How can I keep my insurance costs down?

That dreaded time comes round when you have received your insurance renewal quote through your post box… have you ever considered what Insurers look at when they are calculating your premium or what you can do to help keep the cost down?

Here are a few areas that could assist:

Sum Insured

Most important is a regular valuation to ensure that your properties Sum Insured or Declared Value stays adequate. Often we see policyholders insuring their property for the resale cost, rather than the rebuilding cost – which is often very, very different and could cost a lot more.

Subsidence

Insurers have postcode checkers which identify areas that are likely to have a greater likelihood of flood or subsidence instances. If your property is in a known area for subsidence and you have trees around your property provide details of your ongoing grounds maintenance program to show trees and vegetation are under a regular program to manage their growth.

Flood

If your property is in an area known for possible flooding it is worth investing some time to find out what flood defences are already in place. If your property is on a hill, even if in a flood area, this is also helpful information to provide Insurers with.

Risk Assessments 

Provide evidence these have been under-taken and are recorded and regularly reviewed.

Controlled or restricted access

CCTV, on-site concierge or telephone access facilities, where each resident requiring key-holder or pass-holder for access to the property.

Automatic Fire Alarm

Advise if there is an automatic fire alarm with signalling direct to the emergency services, central call station or alarm monitoring station.

Fully managed developments 

With ongoing contracts for the upkeep and maintenance of the property/grounds by professional service providers and facilities contractors, which could also include evidence of regular and periodic inspections of flat roof areas.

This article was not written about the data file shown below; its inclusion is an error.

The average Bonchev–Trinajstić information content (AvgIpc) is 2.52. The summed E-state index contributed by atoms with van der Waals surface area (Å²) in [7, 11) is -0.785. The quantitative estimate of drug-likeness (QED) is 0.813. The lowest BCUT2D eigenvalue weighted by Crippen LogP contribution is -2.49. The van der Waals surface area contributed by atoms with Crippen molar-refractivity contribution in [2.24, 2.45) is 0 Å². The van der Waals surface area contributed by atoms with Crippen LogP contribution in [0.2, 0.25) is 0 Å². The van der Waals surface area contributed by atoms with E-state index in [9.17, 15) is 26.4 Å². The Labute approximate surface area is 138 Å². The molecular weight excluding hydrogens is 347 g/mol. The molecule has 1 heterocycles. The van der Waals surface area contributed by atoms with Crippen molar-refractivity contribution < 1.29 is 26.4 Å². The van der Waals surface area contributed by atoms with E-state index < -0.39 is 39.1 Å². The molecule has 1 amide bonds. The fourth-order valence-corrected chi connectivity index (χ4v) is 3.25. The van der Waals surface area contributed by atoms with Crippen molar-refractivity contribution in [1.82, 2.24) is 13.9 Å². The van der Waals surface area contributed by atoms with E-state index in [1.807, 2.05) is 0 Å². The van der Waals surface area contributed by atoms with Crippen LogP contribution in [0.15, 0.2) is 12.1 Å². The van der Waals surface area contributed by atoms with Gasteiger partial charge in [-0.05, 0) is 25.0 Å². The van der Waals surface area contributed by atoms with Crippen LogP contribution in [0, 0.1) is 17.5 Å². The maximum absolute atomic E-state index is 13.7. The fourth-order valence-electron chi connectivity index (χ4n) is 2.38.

Electrical wiring checks

Being able to evidence electrical wiring within the common areas is being inspected and maintained to current requirements.

Other features

If there are enhanced or additional features to prevent or reduce claims, for example sprinkler systems; specific construction features designed to illuminate or reduce spread of fire; in built water leak detection devices etc or flood resilient or flood protection construction features.

Other things that can affect your premium are:

Construction

Concrete floors and stairs are considered a better risk than timber floors and stairs and preferential rates will be applied on these quotes.

Flat timber roofs are also a concern; however flat concrete roofs, with a guarantee could earn you some more brownie points!

If your roof is out of guarantee, a regular roof inspection and an inspection report to confirm the condition of your roof is adequate can also help.

Age

Particularly in converted properties, the older the property normally the more higher the rate that is applied, simply due to internal features being more ornate, and also harder to locate at the time of a claim.

Communal Facilities

There is a greater public liability risk for Insurers with properties which have tennis courts, swimming pools and gymnasiums.

Excesses

Similarly to motor insurance – the higher your excess the lower your premium. The first part of a claim which is paid by the Policyholder.

The Insurer pays amounts in “excess” of this first amount. An excess may be compulsory (i.e. imposed by the Insurer) or voluntary (i.e. accepted by the Policyholder in return for a premium reduction).

Remember though, when you ask for alternative quotes you should notify the new Insurer that you have requested a higher excess as some underwriters may deem a higher excess be due to a poor claims experience, and therefore increase your premium… just in case!

Subject to the block conforming with the Insurer’s underwriting criteria most specialist intermediaries will have the authority to apply a “rate” to your reinstatement cost (Declared Value or Sum Insured) apply to your sum insured, for example:

£1,000,000 (Declared Value/Sum Insured) x 0.080 (example insurance rate)

= £800.00 + 12% IPT (Insurance Premium Tax)

= £896.00.
The premium quoted for this block would be £896.00.

Belinda Thorpe is the Managing Director of Residentsline, whose exclusive Residential Buildings Insurance policies are designed specifically for blocks of flats and apartments.